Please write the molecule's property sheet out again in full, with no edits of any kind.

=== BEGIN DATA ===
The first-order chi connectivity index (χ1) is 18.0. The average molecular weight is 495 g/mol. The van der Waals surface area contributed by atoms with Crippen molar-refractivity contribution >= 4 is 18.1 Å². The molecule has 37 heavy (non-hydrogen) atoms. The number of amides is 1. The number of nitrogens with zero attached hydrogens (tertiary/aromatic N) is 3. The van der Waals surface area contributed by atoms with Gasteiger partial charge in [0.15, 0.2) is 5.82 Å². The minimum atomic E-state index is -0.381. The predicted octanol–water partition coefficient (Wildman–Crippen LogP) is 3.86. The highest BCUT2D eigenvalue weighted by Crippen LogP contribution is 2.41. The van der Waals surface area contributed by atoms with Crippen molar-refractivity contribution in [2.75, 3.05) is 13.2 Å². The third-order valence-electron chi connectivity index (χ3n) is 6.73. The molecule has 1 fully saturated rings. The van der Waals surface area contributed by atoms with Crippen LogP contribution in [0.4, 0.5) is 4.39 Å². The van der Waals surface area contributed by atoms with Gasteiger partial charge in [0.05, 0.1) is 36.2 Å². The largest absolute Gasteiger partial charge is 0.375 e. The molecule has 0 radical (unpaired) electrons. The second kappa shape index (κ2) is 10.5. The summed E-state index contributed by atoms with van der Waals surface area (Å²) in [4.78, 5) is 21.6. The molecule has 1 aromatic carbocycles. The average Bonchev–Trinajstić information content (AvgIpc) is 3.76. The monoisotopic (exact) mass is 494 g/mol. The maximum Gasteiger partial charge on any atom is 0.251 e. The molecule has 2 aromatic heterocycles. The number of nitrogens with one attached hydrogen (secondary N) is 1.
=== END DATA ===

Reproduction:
The first-order chi connectivity index (χ1) is 18.0. The average molecular weight is 495 g/mol. The van der Waals surface area contributed by atoms with Crippen molar-refractivity contribution >= 4 is 18.1 Å². The molecule has 37 heavy (non-hydrogen) atoms. The number of amides is 1. The number of nitrogens with zero attached hydrogens (tertiary/aromatic N) is 3. The van der Waals surface area contributed by atoms with Gasteiger partial charge in [0.15, 0.2) is 5.82 Å². The minimum atomic E-state index is -0.381. The predicted octanol–water partition coefficient (Wildman–Crippen LogP) is 3.86. The highest BCUT2D eigenvalue weighted by Crippen LogP contribution is 2.41. The van der Waals surface area contributed by atoms with Crippen molar-refractivity contribution in [2.75, 3.05) is 13.2 Å². The third-order valence-electron chi connectivity index (χ3n) is 6.73. The molecule has 1 fully saturated rings. The van der Waals surface area contributed by atoms with Crippen LogP contribution in [0.4, 0.5) is 4.39 Å². The van der Waals surface area contributed by atoms with Gasteiger partial charge in [0.05, 0.1) is 36.2 Å². The largest absolute Gasteiger partial charge is 0.375 e. The molecule has 0 radical (unpaired) electrons. The second kappa shape index (κ2) is 10.5. The summed E-state index contributed by atoms with van der Waals surface area (Å²) in [4.78, 5) is 21.6. The molecule has 1 aromatic carbocycles. The average Bonchev–Trinajstić information content (AvgIpc) is 3.76. The monoisotopic (exact) mass is 494 g/mol. The maximum Gasteiger partial charge on any atom is 0.251 e. The molecule has 2 aromatic heterocycles. The number of nitrogens with one attached hydrogen (secondary N) is 1.